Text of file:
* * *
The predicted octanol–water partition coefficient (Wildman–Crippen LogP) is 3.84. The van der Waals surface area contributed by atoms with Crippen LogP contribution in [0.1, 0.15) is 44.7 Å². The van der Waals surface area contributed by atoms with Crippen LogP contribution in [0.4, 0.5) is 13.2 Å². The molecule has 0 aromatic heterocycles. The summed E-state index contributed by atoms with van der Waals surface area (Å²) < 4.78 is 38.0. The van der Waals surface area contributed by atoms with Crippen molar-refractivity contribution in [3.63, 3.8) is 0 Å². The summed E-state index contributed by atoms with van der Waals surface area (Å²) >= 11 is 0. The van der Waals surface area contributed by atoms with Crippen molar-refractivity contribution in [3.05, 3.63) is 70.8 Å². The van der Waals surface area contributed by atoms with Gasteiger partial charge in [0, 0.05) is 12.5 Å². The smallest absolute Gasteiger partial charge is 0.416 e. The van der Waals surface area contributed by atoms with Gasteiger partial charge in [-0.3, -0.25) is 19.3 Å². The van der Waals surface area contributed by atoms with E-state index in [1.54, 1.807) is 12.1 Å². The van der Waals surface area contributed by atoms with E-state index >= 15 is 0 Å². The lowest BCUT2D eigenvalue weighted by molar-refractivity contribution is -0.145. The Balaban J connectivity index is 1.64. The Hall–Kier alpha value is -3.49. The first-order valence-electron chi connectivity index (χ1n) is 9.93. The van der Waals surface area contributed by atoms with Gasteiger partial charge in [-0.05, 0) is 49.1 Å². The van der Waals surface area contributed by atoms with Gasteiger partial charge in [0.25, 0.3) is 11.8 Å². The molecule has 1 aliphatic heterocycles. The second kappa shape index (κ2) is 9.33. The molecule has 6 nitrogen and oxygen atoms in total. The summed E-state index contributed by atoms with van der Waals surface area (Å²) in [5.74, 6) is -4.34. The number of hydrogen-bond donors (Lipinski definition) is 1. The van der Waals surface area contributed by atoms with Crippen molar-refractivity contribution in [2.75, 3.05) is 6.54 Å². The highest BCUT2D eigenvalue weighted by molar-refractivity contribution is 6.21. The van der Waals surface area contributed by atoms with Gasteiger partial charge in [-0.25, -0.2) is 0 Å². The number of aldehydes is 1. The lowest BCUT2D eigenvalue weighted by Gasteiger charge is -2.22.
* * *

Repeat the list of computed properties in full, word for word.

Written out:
The predicted octanol–water partition coefficient (Wildman–Crippen LogP) is 3.84. The van der Waals surface area contributed by atoms with Crippen LogP contribution in [0.1, 0.15) is 44.7 Å². The van der Waals surface area contributed by atoms with Crippen LogP contribution in [0.4, 0.5) is 13.2 Å². The molecule has 0 aromatic heterocycles. The summed E-state index contributed by atoms with van der Waals surface area (Å²) < 4.78 is 38.0. The van der Waals surface area contributed by atoms with Crippen molar-refractivity contribution in [3.63, 3.8) is 0 Å². The summed E-state index contributed by atoms with van der Waals surface area (Å²) >= 11 is 0. The van der Waals surface area contributed by atoms with Crippen molar-refractivity contribution in [3.05, 3.63) is 70.8 Å². The van der Waals surface area contributed by atoms with Gasteiger partial charge in [0, 0.05) is 12.5 Å². The smallest absolute Gasteiger partial charge is 0.416 e. The van der Waals surface area contributed by atoms with Gasteiger partial charge in [-0.3, -0.25) is 19.3 Å². The van der Waals surface area contributed by atoms with E-state index in [1.54, 1.807) is 12.1 Å². The van der Waals surface area contributed by atoms with E-state index >= 15 is 0 Å². The lowest BCUT2D eigenvalue weighted by molar-refractivity contribution is -0.145. The Balaban J connectivity index is 1.64. The Hall–Kier alpha value is -3.49. The first-order valence-electron chi connectivity index (χ1n) is 9.93. The van der Waals surface area contributed by atoms with Gasteiger partial charge in [-0.05, 0) is 49.1 Å². The van der Waals surface area contributed by atoms with Gasteiger partial charge in [0.25, 0.3) is 11.8 Å². The molecule has 1 aliphatic heterocycles. The second kappa shape index (κ2) is 9.33. The molecule has 6 nitrogen and oxygen atoms in total. The summed E-state index contributed by atoms with van der Waals surface area (Å²) in [5.74, 6) is -4.34. The number of hydrogen-bond donors (Lipinski definition) is 1. The van der Waals surface area contributed by atoms with Crippen molar-refractivity contribution in [2.75, 3.05) is 6.54 Å². The highest BCUT2D eigenvalue weighted by molar-refractivity contribution is 6.21. The van der Waals surface area contributed by atoms with Gasteiger partial charge in [-0.25, -0.2) is 0 Å². The number of aldehydes is 1. The lowest BCUT2D eigenvalue weighted by Gasteiger charge is -2.22.